Francis serves up another heresy sandwich with Desiderio Desideravi.
The documents of Vatican II are often likened to a cake to which a teaspoon of poison has been added, rendering the whole thing unfit to eat. Our present Pope has taken that to a new level with his regular offerings of heresy sandwich: two wholesome slices of brown bread (sound doctrine) with a thick layer of heresy sandwiched between them.
His Apostolic letter, Desiderio Desideravi, is a prime example of this. With its calls for more reverent celebration of the Mass, and for congregants to be better educated about the nature of the Mass, most of its content is as solid as the homemade loaves baked by grandma on her woodstove.
Then we hear from Giovanni Zaccaria, professor at the Pontifical University of Santa Croce who really knows how to draw attention to that soul-snatching poison found lurking in the sandwich. (“Wait!” I hear you say. “The Pope didn’t say this.” To which my response is: this is how he operates; this is “his style”, as he is so fond of saying. Bergoglio’s “style” is to get a mouthpiece to explain what is really going on in his mind.) Back to Zaccaria:
“The first need is to understand the priestly dimension of the baptized. That all the baptized are priests, they participate in the priesthood, through the common priesthood of the faithful, they participate in the priesthood of Christ. Therefore, in that celebration, they are also protagonists”.
Well, not really.
In the Mass, there is ONE priest, a ordained man who gave up the promise of comfort and family life for the sake of Jesus Christ. But even HE is not the “protagonist” of the Mass: the protagonist in the Mass is Jesus Christ, the Second Person of the Trinity, offering His Sacrifice of Himself to the First Person of the Trinity, God the Father, through the action of the Third Person, the Holy Ghost. A priest simply acts in persona Christi.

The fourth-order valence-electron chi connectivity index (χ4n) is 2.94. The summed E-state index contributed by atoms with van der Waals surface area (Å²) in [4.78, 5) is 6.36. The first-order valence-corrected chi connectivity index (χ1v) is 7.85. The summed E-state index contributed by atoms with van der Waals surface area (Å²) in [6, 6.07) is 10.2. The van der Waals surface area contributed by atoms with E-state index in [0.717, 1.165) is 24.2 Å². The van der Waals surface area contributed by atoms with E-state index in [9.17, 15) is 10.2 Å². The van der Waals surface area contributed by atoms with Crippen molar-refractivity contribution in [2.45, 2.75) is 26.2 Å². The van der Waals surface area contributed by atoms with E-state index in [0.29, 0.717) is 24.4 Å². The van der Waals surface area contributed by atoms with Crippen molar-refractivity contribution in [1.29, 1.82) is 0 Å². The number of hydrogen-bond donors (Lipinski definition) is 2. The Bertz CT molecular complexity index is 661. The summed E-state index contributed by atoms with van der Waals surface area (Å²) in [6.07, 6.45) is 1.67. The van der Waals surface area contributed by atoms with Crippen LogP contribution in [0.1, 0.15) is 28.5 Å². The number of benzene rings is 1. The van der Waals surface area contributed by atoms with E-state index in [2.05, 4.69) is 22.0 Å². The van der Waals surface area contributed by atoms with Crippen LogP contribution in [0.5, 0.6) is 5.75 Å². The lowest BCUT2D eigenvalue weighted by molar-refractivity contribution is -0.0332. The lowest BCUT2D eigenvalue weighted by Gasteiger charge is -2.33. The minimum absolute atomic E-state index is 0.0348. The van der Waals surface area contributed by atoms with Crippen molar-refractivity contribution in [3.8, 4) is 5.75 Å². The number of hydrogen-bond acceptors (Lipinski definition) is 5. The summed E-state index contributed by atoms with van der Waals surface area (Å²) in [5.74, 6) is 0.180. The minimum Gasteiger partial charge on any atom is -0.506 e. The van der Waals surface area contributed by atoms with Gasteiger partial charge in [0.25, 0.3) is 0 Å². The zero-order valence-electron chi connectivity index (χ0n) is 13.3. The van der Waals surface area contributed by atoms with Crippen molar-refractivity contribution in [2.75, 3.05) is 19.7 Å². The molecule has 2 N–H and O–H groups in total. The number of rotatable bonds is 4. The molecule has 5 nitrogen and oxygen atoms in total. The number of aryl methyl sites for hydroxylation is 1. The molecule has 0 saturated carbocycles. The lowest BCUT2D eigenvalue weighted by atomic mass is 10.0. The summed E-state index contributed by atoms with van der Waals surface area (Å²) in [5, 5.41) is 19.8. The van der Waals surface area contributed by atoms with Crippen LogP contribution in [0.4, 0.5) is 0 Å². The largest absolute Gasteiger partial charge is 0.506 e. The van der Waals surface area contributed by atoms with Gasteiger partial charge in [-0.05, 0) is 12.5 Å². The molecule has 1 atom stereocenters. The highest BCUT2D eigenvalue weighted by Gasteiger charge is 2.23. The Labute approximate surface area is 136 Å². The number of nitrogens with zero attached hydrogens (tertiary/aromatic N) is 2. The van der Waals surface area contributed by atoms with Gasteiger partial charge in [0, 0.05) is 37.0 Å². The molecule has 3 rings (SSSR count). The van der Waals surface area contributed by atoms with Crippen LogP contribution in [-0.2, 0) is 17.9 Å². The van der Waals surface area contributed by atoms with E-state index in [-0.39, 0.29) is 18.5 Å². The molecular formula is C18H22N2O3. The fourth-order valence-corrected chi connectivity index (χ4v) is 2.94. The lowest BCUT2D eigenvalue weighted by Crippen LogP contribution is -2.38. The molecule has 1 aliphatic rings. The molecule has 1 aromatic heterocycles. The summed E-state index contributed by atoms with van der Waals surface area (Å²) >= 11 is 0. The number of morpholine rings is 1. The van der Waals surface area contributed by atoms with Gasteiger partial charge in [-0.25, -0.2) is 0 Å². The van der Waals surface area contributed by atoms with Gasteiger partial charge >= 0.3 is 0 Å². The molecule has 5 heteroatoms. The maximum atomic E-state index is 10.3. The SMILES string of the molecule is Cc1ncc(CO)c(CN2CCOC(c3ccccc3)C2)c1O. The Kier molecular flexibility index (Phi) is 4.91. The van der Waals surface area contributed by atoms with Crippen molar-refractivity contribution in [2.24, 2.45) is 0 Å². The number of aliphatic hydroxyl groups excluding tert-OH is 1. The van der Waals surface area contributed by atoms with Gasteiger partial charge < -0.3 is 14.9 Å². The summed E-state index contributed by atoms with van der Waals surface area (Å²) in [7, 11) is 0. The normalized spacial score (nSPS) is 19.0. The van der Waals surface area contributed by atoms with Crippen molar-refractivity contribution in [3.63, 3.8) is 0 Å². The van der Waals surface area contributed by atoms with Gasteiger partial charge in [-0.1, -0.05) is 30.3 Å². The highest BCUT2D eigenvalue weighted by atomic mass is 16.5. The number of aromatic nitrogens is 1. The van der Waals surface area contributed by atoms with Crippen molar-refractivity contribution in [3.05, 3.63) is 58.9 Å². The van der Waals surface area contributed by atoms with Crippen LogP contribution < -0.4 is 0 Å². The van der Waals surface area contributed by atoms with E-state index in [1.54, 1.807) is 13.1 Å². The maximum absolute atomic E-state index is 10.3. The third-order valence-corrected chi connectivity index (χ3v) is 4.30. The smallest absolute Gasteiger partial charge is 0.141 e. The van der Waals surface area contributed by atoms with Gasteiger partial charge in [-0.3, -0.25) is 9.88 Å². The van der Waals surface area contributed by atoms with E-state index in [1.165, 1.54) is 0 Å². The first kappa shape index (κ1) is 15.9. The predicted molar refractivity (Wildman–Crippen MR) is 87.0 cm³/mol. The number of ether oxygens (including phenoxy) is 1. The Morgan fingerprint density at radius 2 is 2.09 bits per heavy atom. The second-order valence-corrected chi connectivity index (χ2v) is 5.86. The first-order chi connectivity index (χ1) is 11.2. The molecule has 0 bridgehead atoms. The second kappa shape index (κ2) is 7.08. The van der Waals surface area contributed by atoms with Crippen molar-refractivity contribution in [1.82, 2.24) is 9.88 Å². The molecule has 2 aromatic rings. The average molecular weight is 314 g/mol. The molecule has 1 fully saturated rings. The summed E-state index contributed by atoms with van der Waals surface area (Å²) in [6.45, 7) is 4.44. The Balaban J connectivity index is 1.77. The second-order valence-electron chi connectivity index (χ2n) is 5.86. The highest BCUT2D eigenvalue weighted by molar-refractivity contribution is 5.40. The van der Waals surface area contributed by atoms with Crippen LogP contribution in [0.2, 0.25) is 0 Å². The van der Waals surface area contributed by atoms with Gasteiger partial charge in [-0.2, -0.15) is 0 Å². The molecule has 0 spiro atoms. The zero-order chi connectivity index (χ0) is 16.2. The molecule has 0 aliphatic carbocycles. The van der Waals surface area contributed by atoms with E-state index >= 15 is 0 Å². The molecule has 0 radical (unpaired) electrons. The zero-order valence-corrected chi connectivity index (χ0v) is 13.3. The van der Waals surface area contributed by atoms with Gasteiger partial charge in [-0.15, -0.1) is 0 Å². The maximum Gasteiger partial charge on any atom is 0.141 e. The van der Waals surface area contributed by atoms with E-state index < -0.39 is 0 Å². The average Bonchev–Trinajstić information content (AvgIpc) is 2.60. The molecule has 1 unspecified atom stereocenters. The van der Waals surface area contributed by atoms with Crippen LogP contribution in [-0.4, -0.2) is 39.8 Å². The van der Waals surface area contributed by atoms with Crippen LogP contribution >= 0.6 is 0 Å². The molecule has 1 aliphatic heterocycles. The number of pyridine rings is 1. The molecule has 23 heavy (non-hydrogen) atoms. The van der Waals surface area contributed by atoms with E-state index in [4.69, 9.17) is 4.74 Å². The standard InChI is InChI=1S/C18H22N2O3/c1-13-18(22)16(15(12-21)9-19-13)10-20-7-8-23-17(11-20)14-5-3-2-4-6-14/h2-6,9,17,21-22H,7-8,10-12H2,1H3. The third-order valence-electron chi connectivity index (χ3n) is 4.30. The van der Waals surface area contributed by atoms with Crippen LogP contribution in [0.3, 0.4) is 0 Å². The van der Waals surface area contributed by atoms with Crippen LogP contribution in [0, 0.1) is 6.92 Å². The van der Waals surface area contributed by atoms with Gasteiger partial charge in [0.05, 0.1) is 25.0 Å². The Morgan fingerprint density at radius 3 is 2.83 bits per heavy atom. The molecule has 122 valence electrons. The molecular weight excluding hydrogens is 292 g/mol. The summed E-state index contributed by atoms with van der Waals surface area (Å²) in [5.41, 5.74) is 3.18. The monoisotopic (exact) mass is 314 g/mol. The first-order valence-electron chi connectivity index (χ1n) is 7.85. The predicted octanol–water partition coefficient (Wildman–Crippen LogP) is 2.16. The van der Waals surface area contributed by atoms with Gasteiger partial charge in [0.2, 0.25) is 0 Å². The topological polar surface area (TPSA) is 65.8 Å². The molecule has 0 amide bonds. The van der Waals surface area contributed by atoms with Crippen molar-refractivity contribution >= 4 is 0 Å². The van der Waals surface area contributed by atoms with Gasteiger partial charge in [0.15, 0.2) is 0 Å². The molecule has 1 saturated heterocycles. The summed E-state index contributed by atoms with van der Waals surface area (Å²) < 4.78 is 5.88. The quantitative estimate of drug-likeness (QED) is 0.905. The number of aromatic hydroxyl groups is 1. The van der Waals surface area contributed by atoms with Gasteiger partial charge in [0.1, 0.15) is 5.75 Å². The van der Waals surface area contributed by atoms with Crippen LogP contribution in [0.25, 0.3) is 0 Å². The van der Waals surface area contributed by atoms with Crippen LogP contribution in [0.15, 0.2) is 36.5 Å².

There is no human protagonist in the Mass.
Of course, the Modernists always make a fuss of this ‘Royal Priesthood” thing, and of course, they have Scripture to back them. up. 1 Peter 2:9 is a favourite reference; a look at the second part of that verse gives a clue as to why this verse is so beloved of the modern Church: “But you are a chosen generation, a kingly priesthood, a holy nation, a purchased people: that you may declare his virtues, who hath called you out of darkness into his marvellous light.“
It’s a handy little verse that can easily be co-opted by lodge-attending Modernists. They just LOVE Masonic-sounding Bible references.
Now, some might think that Fr Zaccaria is applying St Peter’s exhortation to the faithful in order to make them more appreciative of their baptismal graces and ultimately more attentive at Mass. However, reading more of his comments makes it quite clear, that this man’s intention – if not that of the original document – is to encourage the “clericalisation of the laity and the laicisation of clerics.”
The laity don’t kneel in Mass because they are a lesser form of priest, the laity (and priest) kneel as a sign of humility before the awe-inspiring sacrifice of Jesus Christ, before the grandeur of the Trinity, before the miracle of Transubstantiation.
We kneel because we deserve hell but also have a chance of avoiding it.
We kneel out of love and reverence – not because we want to be – or are, in some mysterious way – priests.
By the way, this final phrase could be taken to suggest that traditionalists, who are known for doing a lot of kneeling during a Latin Mass, simply do so because that it their personal preference – their “party.”
“When you kneel it is also a sign of the priestly dimension of everything you are doing. The gestures already exist, but they need to be understood, explained better, because if not, they become our party and the Mass is not our party”.
So what at first seems like grandma’s good and wholesome bread may in fact leave the recipient with a rather nasty taste in his mouth – if not a case of indigestion.
If only the reality was as insignificant as the analogy, since a heresy sandwich is something that harms not the body, but the soul.